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Writing your family's story

One of the best ways to preserve your family history is to write your family's story.

In my genealogy classes we discuss how we each have family stories. Those stories tell about our local, state, regional and national history! One person's story can tell us what life was like in many different facets. We can tell the story of our culture, our neighborhood and our family's experiences. That is how we learn our collective history.

One Kansas Family: Stitched Together with Memories

Photos used with the author's permission.

In One Kansas Family: Stitched Together with Memories, author, Terry Stahl writes about her family's 20th Century experiences in Kansas. She discusses the Great Depression, drought, World War II and how the Cold War overshadowed her family. Her book is an example of how you can research your family and tell your family's stories in creative ways. Throughout her book she uses a family quilt, and it's squares to illustrate their story. It includes colorful timelines, photos of family members, their homes, trinkets and stories.

Stahl will tell you how to Write Your Own History Wed, Jan 18, 2023, 7pm in the library's Learning Center.

Benefits of gathering your family history

Your family has had interesting and unique experiences as well. The reason I do family history research is that my family did not pass down our stories. I want to know what their experiences were.

Through my research I have learned about my family's neighbors, their neighborhood and the cities they lived in. It paints a picture of how they were influenced, who they became and how I came to be. These stories in the backdrop of the history of their community paints a far larger portrait of their lives than just one family story passed down ever could.

Family history will reflect on the lives of your children and their children. Telling your family stories is the next step in preserving them for generations to come. We often view movies, read books or documentaries about other folk's family stories. Each of our stories are just as interesting. The key is how to collect and tell it. Interview your family members and collect stories they have about a family member.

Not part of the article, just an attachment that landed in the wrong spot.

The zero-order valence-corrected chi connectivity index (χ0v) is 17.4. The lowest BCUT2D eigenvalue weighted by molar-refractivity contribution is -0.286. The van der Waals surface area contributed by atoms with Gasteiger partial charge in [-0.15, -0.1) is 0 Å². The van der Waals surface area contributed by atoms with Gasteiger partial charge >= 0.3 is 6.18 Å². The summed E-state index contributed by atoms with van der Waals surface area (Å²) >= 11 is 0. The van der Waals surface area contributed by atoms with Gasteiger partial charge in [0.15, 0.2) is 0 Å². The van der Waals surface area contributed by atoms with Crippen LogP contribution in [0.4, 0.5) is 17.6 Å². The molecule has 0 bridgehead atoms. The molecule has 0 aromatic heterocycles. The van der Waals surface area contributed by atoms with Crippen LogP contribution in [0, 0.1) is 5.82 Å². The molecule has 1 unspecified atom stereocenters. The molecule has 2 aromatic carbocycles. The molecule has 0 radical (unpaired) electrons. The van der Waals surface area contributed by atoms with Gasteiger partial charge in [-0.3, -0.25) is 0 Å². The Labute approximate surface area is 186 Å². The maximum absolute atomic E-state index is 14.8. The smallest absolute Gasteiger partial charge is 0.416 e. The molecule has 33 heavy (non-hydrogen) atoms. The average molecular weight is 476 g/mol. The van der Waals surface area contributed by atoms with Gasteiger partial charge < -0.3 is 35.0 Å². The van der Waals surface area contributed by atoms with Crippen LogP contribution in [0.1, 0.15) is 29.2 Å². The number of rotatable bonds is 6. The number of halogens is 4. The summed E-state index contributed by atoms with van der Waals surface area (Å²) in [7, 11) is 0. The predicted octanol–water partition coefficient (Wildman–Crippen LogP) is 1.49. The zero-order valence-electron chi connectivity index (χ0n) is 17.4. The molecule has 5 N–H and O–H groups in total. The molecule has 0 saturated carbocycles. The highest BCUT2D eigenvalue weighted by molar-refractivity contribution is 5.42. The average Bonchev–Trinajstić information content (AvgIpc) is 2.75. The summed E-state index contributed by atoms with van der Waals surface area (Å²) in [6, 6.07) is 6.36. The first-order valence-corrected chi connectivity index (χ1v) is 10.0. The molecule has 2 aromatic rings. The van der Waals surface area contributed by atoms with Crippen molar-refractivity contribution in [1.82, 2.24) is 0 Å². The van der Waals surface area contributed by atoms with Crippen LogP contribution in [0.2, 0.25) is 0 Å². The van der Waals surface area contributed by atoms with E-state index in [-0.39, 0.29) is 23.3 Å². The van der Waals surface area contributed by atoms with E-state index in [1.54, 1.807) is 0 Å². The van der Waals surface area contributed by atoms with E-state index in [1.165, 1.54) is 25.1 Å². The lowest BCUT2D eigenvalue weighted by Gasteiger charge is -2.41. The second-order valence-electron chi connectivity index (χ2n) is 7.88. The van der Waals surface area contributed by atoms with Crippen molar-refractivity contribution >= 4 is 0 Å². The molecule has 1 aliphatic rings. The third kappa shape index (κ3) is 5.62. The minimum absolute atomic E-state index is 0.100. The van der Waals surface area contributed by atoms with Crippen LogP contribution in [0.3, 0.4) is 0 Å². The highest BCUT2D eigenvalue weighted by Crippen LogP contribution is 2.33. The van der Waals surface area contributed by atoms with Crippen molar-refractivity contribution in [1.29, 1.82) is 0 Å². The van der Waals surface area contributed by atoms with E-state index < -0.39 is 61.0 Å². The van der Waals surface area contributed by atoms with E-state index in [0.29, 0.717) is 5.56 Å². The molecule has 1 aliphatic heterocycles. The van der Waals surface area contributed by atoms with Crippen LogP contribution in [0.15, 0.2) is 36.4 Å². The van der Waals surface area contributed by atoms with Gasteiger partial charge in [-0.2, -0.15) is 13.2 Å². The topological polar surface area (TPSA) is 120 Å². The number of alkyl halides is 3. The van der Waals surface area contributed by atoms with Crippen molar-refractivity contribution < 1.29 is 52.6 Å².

My mother's family is from Greece and Italy. She was a wonderful storyteller, and this is one of my favorites. She shared it with her children and grandchildren, and it always made us laugh. During WWII, she received two marriage proposals along with two engagement rings. She declined those proposals and tried to return the rings to the two young men. They both insisted she keep the rings, which she did. Eventually, she sold them and bought a beautiful wedding ring set she saw in a magazine. She saved those rings and when my father asked her to marry him and told her he couldn't afford to buy her a ring, she said, don't worry about that. I already have the perfect rings. - Gina Millsap, retired library CEO

Getting started with family history research

Genealogy family history theme with old family photos and documentsIf you need help finding your family history, take a beginners or advanced genealogy class at the library. Your library card gives you access to several genealogy tools online and in the Topeka Room.

My friend Nicka Smith, has a YouTube channel and a website and podcast to share her research and help others learn how to research and share their family stories.

Tips & activities on how to share family history


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